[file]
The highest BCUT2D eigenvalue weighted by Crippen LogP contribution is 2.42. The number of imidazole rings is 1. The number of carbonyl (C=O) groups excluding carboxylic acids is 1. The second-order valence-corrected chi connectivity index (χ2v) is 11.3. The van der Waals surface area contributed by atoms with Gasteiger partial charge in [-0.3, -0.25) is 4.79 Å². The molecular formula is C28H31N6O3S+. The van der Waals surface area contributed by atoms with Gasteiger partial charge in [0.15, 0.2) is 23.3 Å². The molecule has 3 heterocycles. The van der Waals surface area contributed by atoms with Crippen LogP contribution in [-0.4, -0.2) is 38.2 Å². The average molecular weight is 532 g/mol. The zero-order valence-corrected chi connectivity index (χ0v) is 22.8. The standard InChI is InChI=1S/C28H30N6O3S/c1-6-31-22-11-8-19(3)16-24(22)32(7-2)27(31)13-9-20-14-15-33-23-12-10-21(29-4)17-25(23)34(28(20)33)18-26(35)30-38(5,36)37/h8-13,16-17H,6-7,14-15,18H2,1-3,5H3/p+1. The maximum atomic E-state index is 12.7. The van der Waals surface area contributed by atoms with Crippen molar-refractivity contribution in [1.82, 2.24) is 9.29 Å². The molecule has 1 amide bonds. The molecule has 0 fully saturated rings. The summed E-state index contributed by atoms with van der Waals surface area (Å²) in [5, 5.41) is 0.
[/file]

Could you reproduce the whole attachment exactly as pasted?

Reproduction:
The highest BCUT2D eigenvalue weighted by Crippen LogP contribution is 2.42. The number of imidazole rings is 1. The number of carbonyl (C=O) groups excluding carboxylic acids is 1. The second-order valence-corrected chi connectivity index (χ2v) is 11.3. The van der Waals surface area contributed by atoms with Gasteiger partial charge in [-0.3, -0.25) is 4.79 Å². The molecular formula is C28H31N6O3S+. The van der Waals surface area contributed by atoms with Gasteiger partial charge in [0.15, 0.2) is 23.3 Å². The molecule has 3 heterocycles. The van der Waals surface area contributed by atoms with Crippen LogP contribution in [-0.4, -0.2) is 38.2 Å². The average molecular weight is 532 g/mol. The zero-order valence-corrected chi connectivity index (χ0v) is 22.8. The standard InChI is InChI=1S/C28H30N6O3S/c1-6-31-22-11-8-19(3)16-24(22)32(7-2)27(31)13-9-20-14-15-33-23-12-10-21(29-4)17-25(23)34(28(20)33)18-26(35)30-38(5,36)37/h8-13,16-17H,6-7,14-15,18H2,1-3,5H3/p+1. The maximum atomic E-state index is 12.7. The van der Waals surface area contributed by atoms with Crippen molar-refractivity contribution in [1.82, 2.24) is 9.29 Å². The molecule has 1 amide bonds. The molecule has 0 fully saturated rings. The summed E-state index contributed by atoms with van der Waals surface area (Å²) in [5, 5.41) is 0.